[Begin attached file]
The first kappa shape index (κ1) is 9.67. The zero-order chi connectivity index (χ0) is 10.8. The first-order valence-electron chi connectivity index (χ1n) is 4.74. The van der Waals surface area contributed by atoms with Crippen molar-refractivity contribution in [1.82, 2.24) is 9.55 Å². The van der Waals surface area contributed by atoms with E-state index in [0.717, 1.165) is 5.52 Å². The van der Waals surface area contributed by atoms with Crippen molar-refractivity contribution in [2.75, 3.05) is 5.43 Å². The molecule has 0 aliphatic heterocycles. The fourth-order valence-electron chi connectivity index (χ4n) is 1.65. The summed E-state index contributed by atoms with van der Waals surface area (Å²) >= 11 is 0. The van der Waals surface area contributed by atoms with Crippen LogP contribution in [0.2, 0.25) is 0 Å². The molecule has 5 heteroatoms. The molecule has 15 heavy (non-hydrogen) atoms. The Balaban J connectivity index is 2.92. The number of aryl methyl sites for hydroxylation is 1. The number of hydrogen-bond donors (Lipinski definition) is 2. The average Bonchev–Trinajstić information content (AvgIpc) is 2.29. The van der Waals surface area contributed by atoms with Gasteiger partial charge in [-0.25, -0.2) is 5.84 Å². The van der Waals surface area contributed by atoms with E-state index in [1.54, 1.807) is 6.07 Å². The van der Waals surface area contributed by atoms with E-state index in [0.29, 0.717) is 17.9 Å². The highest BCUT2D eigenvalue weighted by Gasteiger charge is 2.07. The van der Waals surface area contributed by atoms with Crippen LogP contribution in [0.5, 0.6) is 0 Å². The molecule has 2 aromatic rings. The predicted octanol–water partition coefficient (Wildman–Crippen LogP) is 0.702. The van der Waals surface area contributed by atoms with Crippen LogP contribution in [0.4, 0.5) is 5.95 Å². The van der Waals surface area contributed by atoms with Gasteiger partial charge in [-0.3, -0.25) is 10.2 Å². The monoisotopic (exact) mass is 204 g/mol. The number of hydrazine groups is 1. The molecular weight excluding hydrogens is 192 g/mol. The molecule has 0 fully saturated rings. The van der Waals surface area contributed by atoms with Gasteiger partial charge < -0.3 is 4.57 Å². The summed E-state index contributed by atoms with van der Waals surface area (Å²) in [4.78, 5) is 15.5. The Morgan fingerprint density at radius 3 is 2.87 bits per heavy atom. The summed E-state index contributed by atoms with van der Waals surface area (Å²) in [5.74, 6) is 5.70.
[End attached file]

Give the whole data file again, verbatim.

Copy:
The first kappa shape index (κ1) is 9.67. The zero-order chi connectivity index (χ0) is 10.8. The first-order valence-electron chi connectivity index (χ1n) is 4.74. The van der Waals surface area contributed by atoms with Crippen molar-refractivity contribution in [1.82, 2.24) is 9.55 Å². The van der Waals surface area contributed by atoms with E-state index in [0.717, 1.165) is 5.52 Å². The van der Waals surface area contributed by atoms with Crippen molar-refractivity contribution in [2.75, 3.05) is 5.43 Å². The molecule has 0 aliphatic heterocycles. The fourth-order valence-electron chi connectivity index (χ4n) is 1.65. The summed E-state index contributed by atoms with van der Waals surface area (Å²) >= 11 is 0. The van der Waals surface area contributed by atoms with Crippen LogP contribution in [0.2, 0.25) is 0 Å². The molecule has 5 heteroatoms. The molecule has 15 heavy (non-hydrogen) atoms. The Balaban J connectivity index is 2.92. The number of aryl methyl sites for hydroxylation is 1. The number of hydrogen-bond donors (Lipinski definition) is 2. The average Bonchev–Trinajstić information content (AvgIpc) is 2.29. The van der Waals surface area contributed by atoms with Gasteiger partial charge in [-0.25, -0.2) is 5.84 Å². The van der Waals surface area contributed by atoms with E-state index in [1.54, 1.807) is 6.07 Å². The van der Waals surface area contributed by atoms with E-state index in [0.29, 0.717) is 17.9 Å². The highest BCUT2D eigenvalue weighted by Gasteiger charge is 2.07. The van der Waals surface area contributed by atoms with Crippen LogP contribution in [0.5, 0.6) is 0 Å². The molecule has 2 aromatic rings. The predicted octanol–water partition coefficient (Wildman–Crippen LogP) is 0.702. The van der Waals surface area contributed by atoms with Crippen LogP contribution in [0.4, 0.5) is 5.95 Å². The van der Waals surface area contributed by atoms with Gasteiger partial charge in [-0.3, -0.25) is 10.2 Å². The monoisotopic (exact) mass is 204 g/mol. The number of hydrazine groups is 1. The molecular weight excluding hydrogens is 192 g/mol. The molecule has 0 fully saturated rings. The van der Waals surface area contributed by atoms with Gasteiger partial charge < -0.3 is 4.57 Å². The summed E-state index contributed by atoms with van der Waals surface area (Å²) in [4.78, 5) is 15.5. The Morgan fingerprint density at radius 3 is 2.87 bits per heavy atom. The summed E-state index contributed by atoms with van der Waals surface area (Å²) in [5.74, 6) is 5.70.